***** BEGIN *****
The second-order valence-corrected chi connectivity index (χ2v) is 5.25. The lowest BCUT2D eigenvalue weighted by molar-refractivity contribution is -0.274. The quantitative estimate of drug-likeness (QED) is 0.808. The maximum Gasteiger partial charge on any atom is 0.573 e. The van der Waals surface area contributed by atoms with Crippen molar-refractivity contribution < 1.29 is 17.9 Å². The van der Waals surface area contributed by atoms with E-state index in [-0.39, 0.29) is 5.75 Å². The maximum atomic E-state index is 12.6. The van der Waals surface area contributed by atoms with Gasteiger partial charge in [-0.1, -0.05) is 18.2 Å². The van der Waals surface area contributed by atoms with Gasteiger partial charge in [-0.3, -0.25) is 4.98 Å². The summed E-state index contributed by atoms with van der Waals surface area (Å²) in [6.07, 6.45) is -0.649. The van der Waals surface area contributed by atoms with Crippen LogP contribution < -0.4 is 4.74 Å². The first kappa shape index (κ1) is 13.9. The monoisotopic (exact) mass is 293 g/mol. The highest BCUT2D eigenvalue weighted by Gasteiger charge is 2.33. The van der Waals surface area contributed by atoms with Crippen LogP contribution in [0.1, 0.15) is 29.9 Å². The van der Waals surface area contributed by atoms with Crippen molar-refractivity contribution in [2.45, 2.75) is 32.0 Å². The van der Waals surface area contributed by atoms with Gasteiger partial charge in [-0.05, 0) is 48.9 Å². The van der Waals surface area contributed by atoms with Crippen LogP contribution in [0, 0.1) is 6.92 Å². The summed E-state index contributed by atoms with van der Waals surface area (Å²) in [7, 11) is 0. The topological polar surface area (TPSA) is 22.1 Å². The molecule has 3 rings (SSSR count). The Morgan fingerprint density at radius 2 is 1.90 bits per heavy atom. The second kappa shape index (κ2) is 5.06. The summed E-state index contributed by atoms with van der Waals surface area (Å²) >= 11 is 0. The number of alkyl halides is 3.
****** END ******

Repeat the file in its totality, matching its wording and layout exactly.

The second-order valence-corrected chi connectivity index (χ2v) is 5.25. The lowest BCUT2D eigenvalue weighted by molar-refractivity contribution is -0.274. The quantitative estimate of drug-likeness (QED) is 0.808. The maximum Gasteiger partial charge on any atom is 0.573 e. The van der Waals surface area contributed by atoms with Crippen molar-refractivity contribution < 1.29 is 17.9 Å². The van der Waals surface area contributed by atoms with E-state index in [-0.39, 0.29) is 5.75 Å². The maximum atomic E-state index is 12.6. The van der Waals surface area contributed by atoms with Gasteiger partial charge in [-0.1, -0.05) is 18.2 Å². The van der Waals surface area contributed by atoms with Gasteiger partial charge in [-0.3, -0.25) is 4.98 Å². The summed E-state index contributed by atoms with van der Waals surface area (Å²) in [6.07, 6.45) is -0.649. The van der Waals surface area contributed by atoms with Crippen LogP contribution < -0.4 is 4.74 Å². The first kappa shape index (κ1) is 13.9. The monoisotopic (exact) mass is 293 g/mol. The highest BCUT2D eigenvalue weighted by Gasteiger charge is 2.33. The van der Waals surface area contributed by atoms with Crippen LogP contribution in [0.1, 0.15) is 29.9 Å². The van der Waals surface area contributed by atoms with Crippen molar-refractivity contribution in [2.45, 2.75) is 32.0 Å². The van der Waals surface area contributed by atoms with Gasteiger partial charge in [-0.05, 0) is 48.9 Å². The van der Waals surface area contributed by atoms with Crippen LogP contribution in [0, 0.1) is 6.92 Å². The summed E-state index contributed by atoms with van der Waals surface area (Å²) in [7, 11) is 0. The topological polar surface area (TPSA) is 22.1 Å². The molecule has 3 rings (SSSR count). The Morgan fingerprint density at radius 2 is 1.90 bits per heavy atom. The second kappa shape index (κ2) is 5.06. The summed E-state index contributed by atoms with van der Waals surface area (Å²) >= 11 is 0. The number of alkyl halides is 3.